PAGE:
There were dirty dishes in the sink that hadn’t been there in the morning, and there was a “peculiar” smell of smoke, she said.
“It smelled of something sweet,” she said. “I’ve never done drugs or had a drink, but . it was very strong. People say it might have been marijuana, but I didn’t know. I didn’t touch anything. I didn’t go upstairs. I just called Mom. Of course, it felt like forever until she got home. I was freaking out.”
Later that night, Christine Swedell found the red outfit that Susan had worn to work on the day she disappeared; it had been balled up and jammed under Susan’s bed.
None of her daughter’s personal items, including clothing, makeup or grooming products, were taken, but “somebody had been there,” Kathy Swedell said.
She wishes investigators had done more at the time, she said, but a missing 19-year-old “was considered a runaway and not taken very seriously.”
“We were really surprised no one came to check out dishes or get fingerprints,” she said. “They came out after we had already washed the dishes. They said she could have just gone off with a boyfriend for a couple of days and that sooner or later we’d hear from her, and she’d come home. We got very little coverage. I made posters; I put the posters up. I don’t even know if she was on TV.
“It was just the era we were in,” she said. “I felt like we fell through the cracks. I felt that more should have been able to be done. We did as much as we could.”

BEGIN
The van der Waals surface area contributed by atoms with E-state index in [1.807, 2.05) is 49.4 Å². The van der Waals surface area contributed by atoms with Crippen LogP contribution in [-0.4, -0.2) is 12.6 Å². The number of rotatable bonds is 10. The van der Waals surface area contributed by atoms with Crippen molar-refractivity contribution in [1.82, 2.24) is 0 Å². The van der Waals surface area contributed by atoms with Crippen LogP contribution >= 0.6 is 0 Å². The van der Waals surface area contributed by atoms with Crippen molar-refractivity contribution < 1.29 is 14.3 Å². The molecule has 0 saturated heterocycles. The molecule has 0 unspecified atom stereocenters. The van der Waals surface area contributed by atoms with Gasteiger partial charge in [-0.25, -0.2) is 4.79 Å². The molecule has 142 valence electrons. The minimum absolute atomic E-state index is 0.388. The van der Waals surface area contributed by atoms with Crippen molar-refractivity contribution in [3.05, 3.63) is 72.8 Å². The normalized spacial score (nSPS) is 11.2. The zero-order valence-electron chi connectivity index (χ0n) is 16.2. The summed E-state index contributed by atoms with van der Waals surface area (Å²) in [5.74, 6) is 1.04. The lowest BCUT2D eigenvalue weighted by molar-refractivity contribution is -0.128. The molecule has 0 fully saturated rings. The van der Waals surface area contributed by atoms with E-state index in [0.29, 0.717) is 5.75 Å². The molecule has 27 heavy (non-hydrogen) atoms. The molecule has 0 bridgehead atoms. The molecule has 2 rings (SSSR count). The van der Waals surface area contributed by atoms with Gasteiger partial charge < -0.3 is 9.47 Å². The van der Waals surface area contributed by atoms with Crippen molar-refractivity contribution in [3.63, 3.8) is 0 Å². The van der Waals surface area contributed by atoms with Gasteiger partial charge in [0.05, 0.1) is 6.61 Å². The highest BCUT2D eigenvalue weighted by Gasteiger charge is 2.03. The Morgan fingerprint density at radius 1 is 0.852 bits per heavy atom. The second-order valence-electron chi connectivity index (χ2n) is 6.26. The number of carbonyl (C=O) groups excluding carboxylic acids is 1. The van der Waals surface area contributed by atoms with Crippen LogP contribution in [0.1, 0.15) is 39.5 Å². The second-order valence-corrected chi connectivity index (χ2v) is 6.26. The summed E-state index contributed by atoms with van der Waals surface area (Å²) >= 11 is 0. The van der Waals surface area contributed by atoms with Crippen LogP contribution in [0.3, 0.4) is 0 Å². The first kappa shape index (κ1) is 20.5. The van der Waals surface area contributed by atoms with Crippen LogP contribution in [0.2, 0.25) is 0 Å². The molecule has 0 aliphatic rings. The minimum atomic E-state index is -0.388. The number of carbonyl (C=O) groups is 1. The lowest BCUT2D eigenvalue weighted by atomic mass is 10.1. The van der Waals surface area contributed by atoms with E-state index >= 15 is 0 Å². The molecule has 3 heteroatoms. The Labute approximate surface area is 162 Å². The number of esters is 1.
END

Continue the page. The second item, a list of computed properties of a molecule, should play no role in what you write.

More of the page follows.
Christine Swedell said her sister, who was 5 foot 4 and weighed 100 pounds, was bubbly and outgoing and extremely naïve.
“She was very much a country girl,” she said. “She would have been completely over her head, which makes her extremely vulnerable.”
Added Kathy Swedell: “She was a very pretty girl. She liked boys. She had a lot of friends. She liked talking to guys and going out and dancing and stuff. She was a typical 19-year-old. But in a way, I don’t know if she had any street smarts to say, ‘Hey, I can’t get in this car.’ That just blows my mind that she got into a car and that nobody knows who that guy was.”
Susan Swedell graduated from Stillwater Area High School, went to the University of Wisconsin-River Falls for two semesters, and then moved back home. She was working two part-time jobs at the St. Croix Mall — at Kmart and at a shop called Body and Soul.
The sisters were close, supporting each other after their parents divorced when they were 6 and 3, she said.
“‘She’ll just come back home,’ that’s what we were told,” Christine Swedell said. “‘She’ll just come back home.’ Well, she hasn’t. It’s not her character. She’s extremely sentimental. Anytime she thought of us, she was always in tears. She was always happy when we were together. It doesn’t equate.”
In May 1989, investigators asked for Susan Swedell’s dental records after the BCA sent out a teletype regarding an unidentified body; the results were negative.